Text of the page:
Kindergarten-entry vaccination requirements have played an important role in controlling vaccine-preventable diseases in the United States. Forty-eight states and the District of Colombia offer nonmedical exemptions to vaccines, ranging in stringency.
In 2013, 45% of new human immunodeficiency virus (HIV) infection diagnoses occurred in non-Hispanic blacks/African Americans (blacks) (1), who represent 12% of the U.S.
- Proceedings of the National Academy of Sciences of the United States of America
- Published about 3 years ago
Close kin provide many important functions as adults age, affecting health, financial well-being, and happiness. Those without kin report higher rates of loneliness and experience elevated risks of chronic illness and nursing facility placement. Historical racial differences and recent shifts in core demographic rates suggest that white and black older adults in the United States may have unequal availability of close kin and that this gap in availability will widen in the coming decades. Whereas prior work explores the changing composition and size of the childless population or those without spouses, here we consider the kinless population of older adults with no living close family members and how this burden is changing for different race and sex groups. Using demographic microsimulation and the United States Census Bureau’s recent national projections of core demographic rates by race, we examine two definitions of kinlessness: those without a partner or living children, and those without a partner, children, siblings, or parents. Our results suggest dramatic growth in the size of the kinless population as well as increasing racial disparities in percentages kinless. These conclusions are driven by declines in marriage and are robust to different assumptions about the future trajectory of divorce rates or growth in nonmarital partnerships. Our findings draw attention to the potential expansion of older adult loneliness, which is increasingly considered a threat to population health, and the unequal burden kinlessness may place on black Americans.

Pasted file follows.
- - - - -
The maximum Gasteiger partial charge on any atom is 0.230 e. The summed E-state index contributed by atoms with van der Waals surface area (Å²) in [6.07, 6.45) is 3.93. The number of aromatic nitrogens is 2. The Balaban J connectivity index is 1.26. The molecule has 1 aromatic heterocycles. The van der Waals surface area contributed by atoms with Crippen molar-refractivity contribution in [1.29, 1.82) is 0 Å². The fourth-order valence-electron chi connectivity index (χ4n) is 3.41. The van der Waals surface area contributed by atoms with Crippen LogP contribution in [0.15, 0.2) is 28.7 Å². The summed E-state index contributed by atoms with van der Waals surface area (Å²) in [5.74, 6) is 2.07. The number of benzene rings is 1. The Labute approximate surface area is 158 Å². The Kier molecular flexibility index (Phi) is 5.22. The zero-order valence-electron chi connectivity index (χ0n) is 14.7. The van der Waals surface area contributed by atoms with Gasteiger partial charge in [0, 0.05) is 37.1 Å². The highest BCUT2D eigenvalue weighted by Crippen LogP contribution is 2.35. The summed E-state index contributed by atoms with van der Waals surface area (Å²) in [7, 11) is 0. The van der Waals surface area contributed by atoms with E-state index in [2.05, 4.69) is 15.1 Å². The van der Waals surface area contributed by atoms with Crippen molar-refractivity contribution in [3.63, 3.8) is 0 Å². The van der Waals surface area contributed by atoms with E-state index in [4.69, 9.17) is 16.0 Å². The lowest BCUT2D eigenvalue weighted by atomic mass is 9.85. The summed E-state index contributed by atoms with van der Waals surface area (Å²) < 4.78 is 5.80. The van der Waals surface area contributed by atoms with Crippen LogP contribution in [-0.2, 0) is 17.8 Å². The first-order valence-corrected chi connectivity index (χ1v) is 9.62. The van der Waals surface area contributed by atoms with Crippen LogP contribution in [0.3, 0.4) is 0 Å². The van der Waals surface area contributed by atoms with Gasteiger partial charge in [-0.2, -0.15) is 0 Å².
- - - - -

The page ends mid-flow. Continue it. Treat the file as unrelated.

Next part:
The U.S. government is in partial shutdown. Federal employees who are not engaged in activities considered absolutely essential are on furlough. It is like a hospital at 03:00: the skeleton crew is on, but the machine is not humming. The reason for the government shutdown is a political standoff over funding for the Affordable Care Act (ACA). Since the United States is a democracy, the best way to reopen the government - which provides numerous important services in the health sector, such as approval of drugs, devices, and diagnostics, surveillance for emerging infectious diseases, research into the biology and treatment . . .